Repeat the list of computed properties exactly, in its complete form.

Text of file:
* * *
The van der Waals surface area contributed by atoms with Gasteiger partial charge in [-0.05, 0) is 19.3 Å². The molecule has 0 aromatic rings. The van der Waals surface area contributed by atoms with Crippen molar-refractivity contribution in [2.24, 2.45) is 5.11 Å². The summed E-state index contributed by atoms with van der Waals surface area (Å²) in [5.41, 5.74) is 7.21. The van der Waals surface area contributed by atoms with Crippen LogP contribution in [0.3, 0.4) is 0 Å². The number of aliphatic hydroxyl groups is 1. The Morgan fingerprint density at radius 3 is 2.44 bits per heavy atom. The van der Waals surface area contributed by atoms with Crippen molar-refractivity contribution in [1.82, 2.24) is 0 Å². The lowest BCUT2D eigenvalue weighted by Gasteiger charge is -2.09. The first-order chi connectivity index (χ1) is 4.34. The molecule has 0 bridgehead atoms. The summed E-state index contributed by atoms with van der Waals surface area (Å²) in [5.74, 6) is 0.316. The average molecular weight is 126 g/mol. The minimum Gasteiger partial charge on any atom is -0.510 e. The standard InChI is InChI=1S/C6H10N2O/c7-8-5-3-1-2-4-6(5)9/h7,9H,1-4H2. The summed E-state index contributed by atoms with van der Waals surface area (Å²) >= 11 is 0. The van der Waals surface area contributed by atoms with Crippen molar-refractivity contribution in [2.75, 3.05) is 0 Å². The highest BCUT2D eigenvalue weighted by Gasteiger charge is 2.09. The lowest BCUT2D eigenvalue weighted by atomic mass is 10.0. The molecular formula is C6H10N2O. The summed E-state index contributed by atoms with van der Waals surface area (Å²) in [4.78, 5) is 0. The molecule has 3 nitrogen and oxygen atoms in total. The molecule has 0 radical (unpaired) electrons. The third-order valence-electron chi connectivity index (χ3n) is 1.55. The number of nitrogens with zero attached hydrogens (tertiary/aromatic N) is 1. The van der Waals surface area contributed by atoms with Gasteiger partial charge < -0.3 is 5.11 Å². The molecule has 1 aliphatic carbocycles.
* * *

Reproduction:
The van der Waals surface area contributed by atoms with Gasteiger partial charge in [-0.05, 0) is 19.3 Å². The molecule has 0 aromatic rings. The van der Waals surface area contributed by atoms with Crippen molar-refractivity contribution in [2.24, 2.45) is 5.11 Å². The summed E-state index contributed by atoms with van der Waals surface area (Å²) in [5.41, 5.74) is 7.21. The van der Waals surface area contributed by atoms with Crippen LogP contribution in [0.3, 0.4) is 0 Å². The number of aliphatic hydroxyl groups is 1. The Morgan fingerprint density at radius 3 is 2.44 bits per heavy atom. The van der Waals surface area contributed by atoms with Crippen molar-refractivity contribution in [1.82, 2.24) is 0 Å². The lowest BCUT2D eigenvalue weighted by Gasteiger charge is -2.09. The first-order chi connectivity index (χ1) is 4.34. The molecule has 0 bridgehead atoms. The summed E-state index contributed by atoms with van der Waals surface area (Å²) in [5.74, 6) is 0.316. The average molecular weight is 126 g/mol. The minimum Gasteiger partial charge on any atom is -0.510 e. The standard InChI is InChI=1S/C6H10N2O/c7-8-5-3-1-2-4-6(5)9/h7,9H,1-4H2. The summed E-state index contributed by atoms with van der Waals surface area (Å²) >= 11 is 0. The van der Waals surface area contributed by atoms with Crippen molar-refractivity contribution in [2.75, 3.05) is 0 Å². The highest BCUT2D eigenvalue weighted by Gasteiger charge is 2.09. The lowest BCUT2D eigenvalue weighted by atomic mass is 10.0. The molecular formula is C6H10N2O. The summed E-state index contributed by atoms with van der Waals surface area (Å²) in [4.78, 5) is 0. The molecule has 3 nitrogen and oxygen atoms in total. The molecule has 0 radical (unpaired) electrons. The third-order valence-electron chi connectivity index (χ3n) is 1.55. The number of nitrogens with zero attached hydrogens (tertiary/aromatic N) is 1. The van der Waals surface area contributed by atoms with Gasteiger partial charge < -0.3 is 5.11 Å². The molecule has 1 aliphatic carbocycles.